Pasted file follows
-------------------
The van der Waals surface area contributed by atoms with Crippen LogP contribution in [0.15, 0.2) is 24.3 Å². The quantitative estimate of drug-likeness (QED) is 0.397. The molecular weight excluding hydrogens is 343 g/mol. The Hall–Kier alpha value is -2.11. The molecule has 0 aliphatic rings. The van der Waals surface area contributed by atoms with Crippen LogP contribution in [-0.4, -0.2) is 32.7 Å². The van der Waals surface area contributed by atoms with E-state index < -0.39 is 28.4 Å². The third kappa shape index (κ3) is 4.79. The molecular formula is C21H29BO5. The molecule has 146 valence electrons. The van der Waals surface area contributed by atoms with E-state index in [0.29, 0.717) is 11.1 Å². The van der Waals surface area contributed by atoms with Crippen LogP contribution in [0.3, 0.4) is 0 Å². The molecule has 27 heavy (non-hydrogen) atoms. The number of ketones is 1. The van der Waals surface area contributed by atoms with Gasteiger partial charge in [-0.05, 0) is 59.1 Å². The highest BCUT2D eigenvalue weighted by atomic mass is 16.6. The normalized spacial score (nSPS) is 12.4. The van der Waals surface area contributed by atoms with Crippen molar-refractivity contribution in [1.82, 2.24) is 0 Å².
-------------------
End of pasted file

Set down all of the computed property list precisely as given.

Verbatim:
The van der Waals surface area contributed by atoms with Crippen LogP contribution in [0.15, 0.2) is 24.3 Å². The quantitative estimate of drug-likeness (QED) is 0.397. The molecular weight excluding hydrogens is 343 g/mol. The Hall–Kier alpha value is -2.11. The molecule has 0 aliphatic rings. The van der Waals surface area contributed by atoms with Crippen LogP contribution in [-0.4, -0.2) is 32.7 Å². The van der Waals surface area contributed by atoms with E-state index < -0.39 is 28.4 Å². The third kappa shape index (κ3) is 4.79. The molecular formula is C21H29BO5. The molecule has 146 valence electrons. The van der Waals surface area contributed by atoms with E-state index in [0.29, 0.717) is 11.1 Å². The van der Waals surface area contributed by atoms with Crippen LogP contribution in [0.3, 0.4) is 0 Å². The molecule has 27 heavy (non-hydrogen) atoms. The number of ketones is 1. The van der Waals surface area contributed by atoms with Gasteiger partial charge in [-0.05, 0) is 59.1 Å². The highest BCUT2D eigenvalue weighted by atomic mass is 16.6. The normalized spacial score (nSPS) is 12.4. The van der Waals surface area contributed by atoms with Crippen molar-refractivity contribution in [1.82, 2.24) is 0 Å².